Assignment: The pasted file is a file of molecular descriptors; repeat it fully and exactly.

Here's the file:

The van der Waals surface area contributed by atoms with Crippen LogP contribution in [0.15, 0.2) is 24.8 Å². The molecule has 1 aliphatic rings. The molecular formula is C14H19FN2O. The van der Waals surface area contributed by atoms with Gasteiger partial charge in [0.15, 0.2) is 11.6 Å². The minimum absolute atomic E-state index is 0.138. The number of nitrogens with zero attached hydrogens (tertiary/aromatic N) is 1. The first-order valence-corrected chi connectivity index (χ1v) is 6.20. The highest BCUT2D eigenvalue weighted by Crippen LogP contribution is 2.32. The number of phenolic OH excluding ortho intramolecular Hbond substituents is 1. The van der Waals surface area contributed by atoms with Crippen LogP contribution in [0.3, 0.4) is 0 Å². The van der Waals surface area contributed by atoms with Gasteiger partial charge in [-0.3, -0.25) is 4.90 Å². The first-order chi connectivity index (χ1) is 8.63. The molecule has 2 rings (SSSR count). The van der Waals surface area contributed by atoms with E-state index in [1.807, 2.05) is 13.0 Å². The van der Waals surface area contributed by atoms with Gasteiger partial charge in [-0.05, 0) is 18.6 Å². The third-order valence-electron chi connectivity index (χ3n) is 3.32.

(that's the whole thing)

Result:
The van der Waals surface area contributed by atoms with Crippen LogP contribution in [0.15, 0.2) is 24.8 Å². The molecule has 1 aliphatic rings. The molecular formula is C14H19FN2O. The van der Waals surface area contributed by atoms with Gasteiger partial charge in [0.15, 0.2) is 11.6 Å². The minimum absolute atomic E-state index is 0.138. The number of nitrogens with zero attached hydrogens (tertiary/aromatic N) is 1. The first-order valence-corrected chi connectivity index (χ1v) is 6.20. The highest BCUT2D eigenvalue weighted by Crippen LogP contribution is 2.32. The number of phenolic OH excluding ortho intramolecular Hbond substituents is 1. The van der Waals surface area contributed by atoms with Crippen LogP contribution in [0.3, 0.4) is 0 Å². The van der Waals surface area contributed by atoms with Gasteiger partial charge in [-0.3, -0.25) is 4.90 Å². The first-order chi connectivity index (χ1) is 8.63. The molecule has 2 rings (SSSR count). The van der Waals surface area contributed by atoms with E-state index in [1.807, 2.05) is 13.0 Å². The van der Waals surface area contributed by atoms with Gasteiger partial charge in [-0.05, 0) is 18.6 Å². The third-order valence-electron chi connectivity index (χ3n) is 3.32.